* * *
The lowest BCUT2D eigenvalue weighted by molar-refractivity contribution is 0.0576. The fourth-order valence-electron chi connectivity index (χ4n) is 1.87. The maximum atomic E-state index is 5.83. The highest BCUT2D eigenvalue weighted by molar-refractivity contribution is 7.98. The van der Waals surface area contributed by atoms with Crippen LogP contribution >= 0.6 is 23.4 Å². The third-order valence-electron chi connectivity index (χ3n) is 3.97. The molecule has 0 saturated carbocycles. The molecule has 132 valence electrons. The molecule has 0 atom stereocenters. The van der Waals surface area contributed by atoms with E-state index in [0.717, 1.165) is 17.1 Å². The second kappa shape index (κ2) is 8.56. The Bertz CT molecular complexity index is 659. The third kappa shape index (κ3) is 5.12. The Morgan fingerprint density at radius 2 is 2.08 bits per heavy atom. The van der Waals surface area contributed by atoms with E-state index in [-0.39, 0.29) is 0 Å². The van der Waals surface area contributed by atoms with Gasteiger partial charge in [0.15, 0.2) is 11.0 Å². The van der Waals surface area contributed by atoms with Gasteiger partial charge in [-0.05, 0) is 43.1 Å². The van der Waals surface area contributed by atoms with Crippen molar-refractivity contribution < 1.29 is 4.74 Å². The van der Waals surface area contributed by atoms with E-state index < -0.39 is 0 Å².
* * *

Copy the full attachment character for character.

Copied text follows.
The lowest BCUT2D eigenvalue weighted by molar-refractivity contribution is 0.0576. The fourth-order valence-electron chi connectivity index (χ4n) is 1.87. The maximum atomic E-state index is 5.83. The highest BCUT2D eigenvalue weighted by molar-refractivity contribution is 7.98. The van der Waals surface area contributed by atoms with Crippen LogP contribution >= 0.6 is 23.4 Å². The third-order valence-electron chi connectivity index (χ3n) is 3.97. The molecule has 0 saturated carbocycles. The molecule has 132 valence electrons. The molecule has 0 atom stereocenters. The van der Waals surface area contributed by atoms with E-state index in [0.717, 1.165) is 17.1 Å². The second kappa shape index (κ2) is 8.56. The Bertz CT molecular complexity index is 659. The third kappa shape index (κ3) is 5.12. The Morgan fingerprint density at radius 2 is 2.08 bits per heavy atom. The van der Waals surface area contributed by atoms with E-state index in [-0.39, 0.29) is 0 Å². The van der Waals surface area contributed by atoms with Gasteiger partial charge in [0.15, 0.2) is 11.0 Å². The van der Waals surface area contributed by atoms with Gasteiger partial charge in [-0.05, 0) is 43.1 Å². The van der Waals surface area contributed by atoms with Crippen molar-refractivity contribution < 1.29 is 4.74 Å². The van der Waals surface area contributed by atoms with E-state index < -0.39 is 0 Å².